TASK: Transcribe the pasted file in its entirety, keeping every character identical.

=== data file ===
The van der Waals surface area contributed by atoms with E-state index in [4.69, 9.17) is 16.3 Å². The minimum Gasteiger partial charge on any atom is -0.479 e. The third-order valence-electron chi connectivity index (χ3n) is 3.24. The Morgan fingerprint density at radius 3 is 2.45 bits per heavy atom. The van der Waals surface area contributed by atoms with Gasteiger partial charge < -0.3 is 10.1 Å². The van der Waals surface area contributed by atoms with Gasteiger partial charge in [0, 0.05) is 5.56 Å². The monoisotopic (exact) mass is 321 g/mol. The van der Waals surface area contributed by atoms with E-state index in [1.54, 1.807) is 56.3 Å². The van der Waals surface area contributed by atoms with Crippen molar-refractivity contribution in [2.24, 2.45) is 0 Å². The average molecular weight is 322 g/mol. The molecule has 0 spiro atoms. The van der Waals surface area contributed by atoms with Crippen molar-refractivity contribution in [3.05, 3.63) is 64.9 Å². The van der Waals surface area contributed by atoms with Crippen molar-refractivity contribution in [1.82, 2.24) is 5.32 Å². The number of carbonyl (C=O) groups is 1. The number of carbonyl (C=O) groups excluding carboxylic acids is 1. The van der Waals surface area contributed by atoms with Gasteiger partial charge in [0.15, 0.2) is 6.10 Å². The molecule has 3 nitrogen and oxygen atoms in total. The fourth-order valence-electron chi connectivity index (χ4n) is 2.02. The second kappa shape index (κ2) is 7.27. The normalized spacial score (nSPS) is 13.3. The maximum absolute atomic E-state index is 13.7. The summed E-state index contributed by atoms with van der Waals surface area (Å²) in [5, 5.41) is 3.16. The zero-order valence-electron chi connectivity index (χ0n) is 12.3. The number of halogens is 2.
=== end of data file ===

The van der Waals surface area contributed by atoms with E-state index in [4.69, 9.17) is 16.3 Å². The minimum Gasteiger partial charge on any atom is -0.479 e. The third-order valence-electron chi connectivity index (χ3n) is 3.24. The Morgan fingerprint density at radius 3 is 2.45 bits per heavy atom. The van der Waals surface area contributed by atoms with Gasteiger partial charge < -0.3 is 10.1 Å². The van der Waals surface area contributed by atoms with Gasteiger partial charge in [0, 0.05) is 5.56 Å². The monoisotopic (exact) mass is 321 g/mol. The van der Waals surface area contributed by atoms with E-state index in [1.54, 1.807) is 56.3 Å². The van der Waals surface area contributed by atoms with Crippen molar-refractivity contribution in [2.24, 2.45) is 0 Å². The average molecular weight is 322 g/mol. The molecule has 0 spiro atoms. The van der Waals surface area contributed by atoms with Crippen molar-refractivity contribution in [3.05, 3.63) is 64.9 Å². The van der Waals surface area contributed by atoms with Crippen molar-refractivity contribution in [1.82, 2.24) is 5.32 Å². The number of carbonyl (C=O) groups is 1. The number of carbonyl (C=O) groups excluding carboxylic acids is 1. The van der Waals surface area contributed by atoms with Gasteiger partial charge in [0.15, 0.2) is 6.10 Å². The molecule has 3 nitrogen and oxygen atoms in total. The fourth-order valence-electron chi connectivity index (χ4n) is 2.02. The second kappa shape index (κ2) is 7.27. The normalized spacial score (nSPS) is 13.3. The maximum absolute atomic E-state index is 13.7. The summed E-state index contributed by atoms with van der Waals surface area (Å²) in [5, 5.41) is 3.16. The zero-order valence-electron chi connectivity index (χ0n) is 12.3. The number of halogens is 2.